Conference name, dates, place
International Conference on Contemporary Development Issues in Ethiopia, August 16-18, 2001, Kalamazoo, Michigan
Ethiopia has not been able to maintain its economic, political and social development because of internal and external pressures for many years. The natural resource is the worst hit by the slow progress in economic development and this has made matters worse. To get out of the stagnation the present government has adopted a policy called Agricultural Development Led Industrialization taking agriculture as the stepping stone to industrialization.
The soil and water resources of Ethiopia although, still rich, is going through fast degradation processes. Topography, soil types and agro-ecological parameters are playing significant role in the degradation processes influenced by man.
The fast growing population of Ethiopia is playing significant role in hastening land degradation. The population of Ethiopia has tripled in the last 50 years. The increasing population abused land by deforestation and overgrazing for more cropland and grazing area. Recurrent droughts have aggravated the situation leading to repeated cycles of famine in recent years.
Three major types of land degradations are affecting productivity. These are biological, chemical and physical degradations of soils. As a result soil organic matter has declined, soil nutrients depleted, and soil depth decreased leading to the decline in yield of crops and forages. Yields are also declining due to the effect of soil acidity, salinity and drainage problems as well as the inherently low available soil phosphorus.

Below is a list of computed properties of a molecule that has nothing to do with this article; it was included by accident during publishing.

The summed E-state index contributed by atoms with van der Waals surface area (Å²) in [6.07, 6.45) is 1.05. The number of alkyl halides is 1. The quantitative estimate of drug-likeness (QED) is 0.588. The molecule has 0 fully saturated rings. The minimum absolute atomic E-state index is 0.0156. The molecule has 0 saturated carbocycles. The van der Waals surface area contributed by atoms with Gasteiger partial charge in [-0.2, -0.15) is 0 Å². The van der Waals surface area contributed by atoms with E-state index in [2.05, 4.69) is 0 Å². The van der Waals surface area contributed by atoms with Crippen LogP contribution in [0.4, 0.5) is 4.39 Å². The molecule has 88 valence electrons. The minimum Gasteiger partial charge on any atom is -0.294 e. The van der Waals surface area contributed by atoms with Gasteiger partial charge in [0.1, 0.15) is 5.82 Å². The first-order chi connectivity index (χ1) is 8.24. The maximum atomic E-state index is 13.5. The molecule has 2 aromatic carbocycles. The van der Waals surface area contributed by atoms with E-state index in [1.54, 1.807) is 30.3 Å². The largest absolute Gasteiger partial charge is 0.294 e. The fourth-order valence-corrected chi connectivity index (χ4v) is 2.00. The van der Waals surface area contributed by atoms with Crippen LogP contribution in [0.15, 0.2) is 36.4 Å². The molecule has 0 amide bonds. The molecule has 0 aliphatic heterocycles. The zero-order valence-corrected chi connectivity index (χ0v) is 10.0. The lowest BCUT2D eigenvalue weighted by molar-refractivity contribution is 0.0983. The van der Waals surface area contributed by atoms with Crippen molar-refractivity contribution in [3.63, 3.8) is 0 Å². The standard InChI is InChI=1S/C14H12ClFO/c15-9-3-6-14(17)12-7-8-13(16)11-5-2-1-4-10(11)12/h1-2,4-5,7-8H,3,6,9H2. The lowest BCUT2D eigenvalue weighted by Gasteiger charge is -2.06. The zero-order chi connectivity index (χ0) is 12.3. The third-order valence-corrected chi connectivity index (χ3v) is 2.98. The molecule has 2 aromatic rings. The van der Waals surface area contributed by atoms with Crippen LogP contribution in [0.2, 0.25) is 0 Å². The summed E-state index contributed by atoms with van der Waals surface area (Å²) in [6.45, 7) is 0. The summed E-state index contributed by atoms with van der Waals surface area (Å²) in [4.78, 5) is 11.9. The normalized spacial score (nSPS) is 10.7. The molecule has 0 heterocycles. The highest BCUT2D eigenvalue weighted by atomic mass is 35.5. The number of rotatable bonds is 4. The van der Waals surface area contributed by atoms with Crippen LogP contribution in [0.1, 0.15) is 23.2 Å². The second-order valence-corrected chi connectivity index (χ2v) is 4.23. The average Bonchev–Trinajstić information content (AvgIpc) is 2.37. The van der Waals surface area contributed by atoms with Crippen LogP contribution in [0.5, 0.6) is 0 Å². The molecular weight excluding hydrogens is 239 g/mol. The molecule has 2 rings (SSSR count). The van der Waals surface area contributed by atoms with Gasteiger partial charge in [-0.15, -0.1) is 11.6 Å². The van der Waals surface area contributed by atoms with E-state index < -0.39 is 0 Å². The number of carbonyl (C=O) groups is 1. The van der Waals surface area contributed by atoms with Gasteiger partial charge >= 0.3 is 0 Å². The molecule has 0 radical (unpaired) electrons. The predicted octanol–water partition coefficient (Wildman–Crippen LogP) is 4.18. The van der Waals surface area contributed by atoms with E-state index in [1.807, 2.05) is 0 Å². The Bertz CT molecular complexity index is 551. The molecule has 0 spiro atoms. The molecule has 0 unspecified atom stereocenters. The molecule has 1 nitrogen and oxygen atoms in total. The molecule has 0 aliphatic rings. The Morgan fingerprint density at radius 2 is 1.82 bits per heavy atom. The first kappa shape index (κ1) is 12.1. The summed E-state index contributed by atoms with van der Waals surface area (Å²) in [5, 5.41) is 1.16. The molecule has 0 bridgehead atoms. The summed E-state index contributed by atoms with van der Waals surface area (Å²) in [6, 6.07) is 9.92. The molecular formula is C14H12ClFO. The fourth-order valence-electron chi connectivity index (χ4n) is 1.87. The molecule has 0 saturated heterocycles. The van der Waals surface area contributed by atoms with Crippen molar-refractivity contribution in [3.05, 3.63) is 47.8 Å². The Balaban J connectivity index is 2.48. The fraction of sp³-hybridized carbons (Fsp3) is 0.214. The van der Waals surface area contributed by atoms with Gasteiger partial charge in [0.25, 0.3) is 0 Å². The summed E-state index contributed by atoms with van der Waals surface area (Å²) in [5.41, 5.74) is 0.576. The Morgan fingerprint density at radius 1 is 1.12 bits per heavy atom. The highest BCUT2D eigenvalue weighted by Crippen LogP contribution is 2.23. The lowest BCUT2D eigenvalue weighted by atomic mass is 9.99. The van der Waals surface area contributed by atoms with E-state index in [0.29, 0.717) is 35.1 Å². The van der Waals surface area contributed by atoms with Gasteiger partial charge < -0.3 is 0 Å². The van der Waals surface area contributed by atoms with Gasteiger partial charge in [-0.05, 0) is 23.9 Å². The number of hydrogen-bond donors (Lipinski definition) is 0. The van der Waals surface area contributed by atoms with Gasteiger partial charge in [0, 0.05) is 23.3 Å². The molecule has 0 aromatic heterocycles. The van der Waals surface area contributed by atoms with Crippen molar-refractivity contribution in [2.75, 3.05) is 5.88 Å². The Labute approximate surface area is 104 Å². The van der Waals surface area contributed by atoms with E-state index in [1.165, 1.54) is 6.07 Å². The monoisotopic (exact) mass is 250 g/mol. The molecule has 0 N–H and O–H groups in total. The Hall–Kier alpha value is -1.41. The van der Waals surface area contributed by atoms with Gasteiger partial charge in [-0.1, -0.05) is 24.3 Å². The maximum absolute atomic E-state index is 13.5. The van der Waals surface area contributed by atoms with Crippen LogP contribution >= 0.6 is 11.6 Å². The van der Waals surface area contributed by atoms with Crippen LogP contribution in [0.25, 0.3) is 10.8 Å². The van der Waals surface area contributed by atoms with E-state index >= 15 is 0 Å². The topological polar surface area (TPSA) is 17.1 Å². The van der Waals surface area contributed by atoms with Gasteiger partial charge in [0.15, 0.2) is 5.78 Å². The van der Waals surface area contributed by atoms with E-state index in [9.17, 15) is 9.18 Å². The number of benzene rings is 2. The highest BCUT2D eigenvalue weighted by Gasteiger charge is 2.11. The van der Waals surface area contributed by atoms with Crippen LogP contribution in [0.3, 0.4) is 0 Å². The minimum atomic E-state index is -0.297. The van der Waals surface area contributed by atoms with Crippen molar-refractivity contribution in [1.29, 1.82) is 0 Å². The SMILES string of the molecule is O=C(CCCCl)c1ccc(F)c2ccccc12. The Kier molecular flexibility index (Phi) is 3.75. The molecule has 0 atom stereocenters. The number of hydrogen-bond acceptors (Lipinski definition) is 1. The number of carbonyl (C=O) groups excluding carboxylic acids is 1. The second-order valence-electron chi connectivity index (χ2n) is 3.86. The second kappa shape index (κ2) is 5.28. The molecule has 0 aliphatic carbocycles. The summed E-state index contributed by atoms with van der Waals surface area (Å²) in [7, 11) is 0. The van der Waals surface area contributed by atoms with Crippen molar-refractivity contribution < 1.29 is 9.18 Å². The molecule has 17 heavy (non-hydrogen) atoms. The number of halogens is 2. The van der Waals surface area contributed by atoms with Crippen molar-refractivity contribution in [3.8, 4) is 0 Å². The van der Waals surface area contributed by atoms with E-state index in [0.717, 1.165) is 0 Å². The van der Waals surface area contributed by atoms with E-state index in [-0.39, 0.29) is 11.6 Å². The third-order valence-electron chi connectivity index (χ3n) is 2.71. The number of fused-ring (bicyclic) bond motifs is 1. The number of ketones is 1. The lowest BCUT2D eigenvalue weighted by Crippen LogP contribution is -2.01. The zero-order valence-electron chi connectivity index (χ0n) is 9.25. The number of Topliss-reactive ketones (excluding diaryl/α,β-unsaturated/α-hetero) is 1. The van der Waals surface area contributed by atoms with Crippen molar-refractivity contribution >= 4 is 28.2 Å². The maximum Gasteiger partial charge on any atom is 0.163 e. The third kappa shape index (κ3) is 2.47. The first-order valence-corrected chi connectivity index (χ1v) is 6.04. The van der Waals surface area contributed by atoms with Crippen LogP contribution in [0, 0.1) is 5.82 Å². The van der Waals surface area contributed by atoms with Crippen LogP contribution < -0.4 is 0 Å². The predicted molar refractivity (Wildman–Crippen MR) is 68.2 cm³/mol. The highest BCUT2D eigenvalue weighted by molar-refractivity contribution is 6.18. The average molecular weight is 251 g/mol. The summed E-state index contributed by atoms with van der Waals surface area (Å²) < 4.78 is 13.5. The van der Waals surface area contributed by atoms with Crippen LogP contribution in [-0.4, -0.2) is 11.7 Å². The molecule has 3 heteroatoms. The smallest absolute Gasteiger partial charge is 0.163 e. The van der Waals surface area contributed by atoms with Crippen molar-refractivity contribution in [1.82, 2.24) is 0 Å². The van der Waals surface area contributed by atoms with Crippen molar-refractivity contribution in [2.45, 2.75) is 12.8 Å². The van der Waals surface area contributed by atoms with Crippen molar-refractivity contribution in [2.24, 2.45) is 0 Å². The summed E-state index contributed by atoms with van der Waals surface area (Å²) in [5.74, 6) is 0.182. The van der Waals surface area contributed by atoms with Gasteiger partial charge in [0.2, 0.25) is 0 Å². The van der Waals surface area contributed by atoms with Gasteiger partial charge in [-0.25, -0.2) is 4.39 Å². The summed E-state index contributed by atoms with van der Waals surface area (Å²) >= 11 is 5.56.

However, the most serious problem of Ethiopia’s land resources is soil erosion. Every year the country is losing billions of birr in the form of soil, nutrient, water and agrobiodiversity losses and awareness creation.
Efforts have been made and are still being made to avert the degradation but with very little progress. A lot is yet to be done in the area of policy issues and economic development.
WMU ScholarWorks Citation
Dubale, Paulos, "Soil and Water Resources and Degradation Factors Affecting their Productivity in the Ethiopian Highland Agro-ecosystems" (2001). International Conference on African Development Archives. 1.